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Google Glass attacked by privacy campaigners

Privacy campaigners have gathered together to attack Google Glass and other augmented reality technology, arguing that the gadget will make private lives impossible.

London-based privacy campaign “Stop The Cyborgs” is fighting to impose restrictions upon when and where the Google Glass headset can be used in public. The campaigners are also suggesting Google and other augmented reality device manufacturers should make a promise not to feature facial recognition,

The Stop The Cyborgs campaign started at the end of February, but the group is working hard to raise awareness of privacy issues before Google Glass launches early next year.

“We are not calling for a total ban,” said a campaign worker to the BBC, identified only as Jack. “Rather we want people to actively set social and physical bounds around the use of technologies and not just fatalistically accept the direction technology is heading in.”

The campaign has produced several posters warning people not to use Google Glass, which, according to Stop the Cyborgs, have already been downloaded thousands of times.

“It’s important for society and democracy that people can chat and live without fear that they might end up being published or prosecuted,” reads the Stop The Cyborg campaign manifesto.

“‘If the government installed CCTV cameras and microphones everywhere, all feeding information to a central control room you would probably characterise it as a privacy risk. Is it any better if it’s run by a corporation and the devices are attached to people’s heads? Or if it uses human spy drones, which are socially incentivised to share information rather than automatic drones?’”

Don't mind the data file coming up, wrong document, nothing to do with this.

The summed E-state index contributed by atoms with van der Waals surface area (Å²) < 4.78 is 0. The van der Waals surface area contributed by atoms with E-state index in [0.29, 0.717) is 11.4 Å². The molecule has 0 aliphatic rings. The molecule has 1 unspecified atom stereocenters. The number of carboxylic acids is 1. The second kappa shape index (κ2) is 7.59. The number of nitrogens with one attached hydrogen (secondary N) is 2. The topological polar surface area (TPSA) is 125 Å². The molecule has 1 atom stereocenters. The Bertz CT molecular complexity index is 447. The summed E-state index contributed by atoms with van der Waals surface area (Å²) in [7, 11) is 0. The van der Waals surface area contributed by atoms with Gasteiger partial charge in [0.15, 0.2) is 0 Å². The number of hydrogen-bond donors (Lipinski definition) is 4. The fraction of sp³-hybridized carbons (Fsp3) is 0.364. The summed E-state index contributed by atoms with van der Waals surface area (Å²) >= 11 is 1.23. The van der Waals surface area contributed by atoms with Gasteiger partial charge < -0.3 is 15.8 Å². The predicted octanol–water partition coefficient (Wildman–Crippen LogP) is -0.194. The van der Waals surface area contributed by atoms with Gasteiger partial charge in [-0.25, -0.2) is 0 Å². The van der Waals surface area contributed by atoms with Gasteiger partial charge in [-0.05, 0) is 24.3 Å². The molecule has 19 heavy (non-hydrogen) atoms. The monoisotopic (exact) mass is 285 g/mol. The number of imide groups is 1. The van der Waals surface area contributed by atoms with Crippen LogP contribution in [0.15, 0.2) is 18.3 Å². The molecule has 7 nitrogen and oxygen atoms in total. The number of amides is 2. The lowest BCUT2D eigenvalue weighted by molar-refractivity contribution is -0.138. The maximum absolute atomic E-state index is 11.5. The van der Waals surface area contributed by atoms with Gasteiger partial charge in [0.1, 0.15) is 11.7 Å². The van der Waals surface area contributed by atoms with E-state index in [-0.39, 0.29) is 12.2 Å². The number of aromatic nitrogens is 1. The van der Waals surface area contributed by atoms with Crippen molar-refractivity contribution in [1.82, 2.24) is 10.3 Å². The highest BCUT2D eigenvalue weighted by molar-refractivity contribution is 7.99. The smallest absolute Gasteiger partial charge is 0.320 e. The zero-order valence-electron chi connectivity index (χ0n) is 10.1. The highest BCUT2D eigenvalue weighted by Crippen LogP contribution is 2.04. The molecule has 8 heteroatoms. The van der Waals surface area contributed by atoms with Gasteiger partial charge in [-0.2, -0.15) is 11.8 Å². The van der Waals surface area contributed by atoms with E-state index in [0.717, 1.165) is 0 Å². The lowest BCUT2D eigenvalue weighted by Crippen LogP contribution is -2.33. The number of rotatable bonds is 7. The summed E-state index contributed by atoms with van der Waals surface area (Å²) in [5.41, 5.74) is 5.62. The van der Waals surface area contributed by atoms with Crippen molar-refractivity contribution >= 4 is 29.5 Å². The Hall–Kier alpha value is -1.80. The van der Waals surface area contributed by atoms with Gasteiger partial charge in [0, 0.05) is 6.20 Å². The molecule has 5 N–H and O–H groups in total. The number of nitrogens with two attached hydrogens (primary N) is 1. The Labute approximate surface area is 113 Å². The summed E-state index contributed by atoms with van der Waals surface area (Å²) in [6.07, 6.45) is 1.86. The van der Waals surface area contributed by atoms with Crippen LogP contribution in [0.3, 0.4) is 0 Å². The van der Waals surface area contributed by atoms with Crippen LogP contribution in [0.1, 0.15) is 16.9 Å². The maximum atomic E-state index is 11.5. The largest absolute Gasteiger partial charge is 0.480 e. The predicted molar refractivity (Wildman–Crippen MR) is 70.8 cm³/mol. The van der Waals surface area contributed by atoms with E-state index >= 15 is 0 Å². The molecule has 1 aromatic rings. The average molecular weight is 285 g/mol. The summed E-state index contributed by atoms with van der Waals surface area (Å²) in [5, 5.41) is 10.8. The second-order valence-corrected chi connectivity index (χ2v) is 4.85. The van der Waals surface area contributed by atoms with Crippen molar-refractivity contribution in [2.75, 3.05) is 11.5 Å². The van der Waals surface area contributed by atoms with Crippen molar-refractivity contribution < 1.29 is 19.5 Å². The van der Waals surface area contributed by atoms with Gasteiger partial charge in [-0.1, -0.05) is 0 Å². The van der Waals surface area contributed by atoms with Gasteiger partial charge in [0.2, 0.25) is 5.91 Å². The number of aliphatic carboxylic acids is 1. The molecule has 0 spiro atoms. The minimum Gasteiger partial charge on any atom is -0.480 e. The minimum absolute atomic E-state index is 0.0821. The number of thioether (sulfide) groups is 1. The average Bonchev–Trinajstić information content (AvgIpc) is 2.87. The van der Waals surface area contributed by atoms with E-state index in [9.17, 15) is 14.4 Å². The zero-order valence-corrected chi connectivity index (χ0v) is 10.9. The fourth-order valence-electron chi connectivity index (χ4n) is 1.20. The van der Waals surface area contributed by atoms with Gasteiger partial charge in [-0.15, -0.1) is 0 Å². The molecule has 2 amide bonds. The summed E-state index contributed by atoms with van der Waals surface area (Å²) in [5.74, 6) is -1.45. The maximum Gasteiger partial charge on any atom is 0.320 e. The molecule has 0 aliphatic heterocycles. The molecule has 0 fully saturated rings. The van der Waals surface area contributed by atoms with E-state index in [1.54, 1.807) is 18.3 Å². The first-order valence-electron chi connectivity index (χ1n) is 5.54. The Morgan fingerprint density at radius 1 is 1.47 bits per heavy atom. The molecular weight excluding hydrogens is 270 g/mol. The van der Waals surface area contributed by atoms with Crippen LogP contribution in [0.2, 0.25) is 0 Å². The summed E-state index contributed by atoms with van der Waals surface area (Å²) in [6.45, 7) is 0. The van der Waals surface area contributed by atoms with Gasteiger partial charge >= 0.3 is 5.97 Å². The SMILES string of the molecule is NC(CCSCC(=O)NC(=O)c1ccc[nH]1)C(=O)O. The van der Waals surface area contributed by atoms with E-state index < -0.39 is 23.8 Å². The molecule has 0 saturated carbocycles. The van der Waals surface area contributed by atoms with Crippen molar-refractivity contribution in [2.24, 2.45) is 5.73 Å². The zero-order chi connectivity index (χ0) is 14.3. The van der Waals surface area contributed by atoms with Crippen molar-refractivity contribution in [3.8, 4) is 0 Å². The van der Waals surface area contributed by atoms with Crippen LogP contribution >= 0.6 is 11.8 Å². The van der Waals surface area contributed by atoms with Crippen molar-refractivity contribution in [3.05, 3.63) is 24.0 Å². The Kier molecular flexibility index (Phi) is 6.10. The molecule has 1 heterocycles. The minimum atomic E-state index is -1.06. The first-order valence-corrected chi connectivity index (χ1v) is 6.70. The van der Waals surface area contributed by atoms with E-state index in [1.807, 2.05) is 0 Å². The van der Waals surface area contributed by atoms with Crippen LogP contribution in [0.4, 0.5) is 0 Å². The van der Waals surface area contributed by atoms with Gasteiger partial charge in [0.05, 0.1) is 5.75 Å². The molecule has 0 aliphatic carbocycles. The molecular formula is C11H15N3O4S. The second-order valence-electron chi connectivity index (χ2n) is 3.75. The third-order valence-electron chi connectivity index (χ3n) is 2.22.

Google recently launched its Glass Explorer campaign, asking North American citizens to tweet what they would do if they had a pair of Google Glass. The augmented reality technology works by suspending a small glass HUD panel in the top right hand corner of the wearer’s field of vision and allows users to take photos, record videos and other features via voice control.

“We are putting a lot of thought into how we design Glass because new technology always raises important new issues for society,” said Google in a statement.

“Our Glass Explorer program will give all of us the chance to be active participants in shaping the future of this technology, including its features and social norms.”

Google Glass is due to become available for general sale by 2014. The augmented reality headset is already available to developers and the chosen Google Explorers willing to pay the $1,500 asking price.

Do you think Google Glass and other augmented reality technology will infringe on our privacy? How do you think Google should combat privacy issues raised in their final Google Glass product? Give us your thoughts on the matter via the TrustedReviews Twitter and Facebook pages or the comments below.

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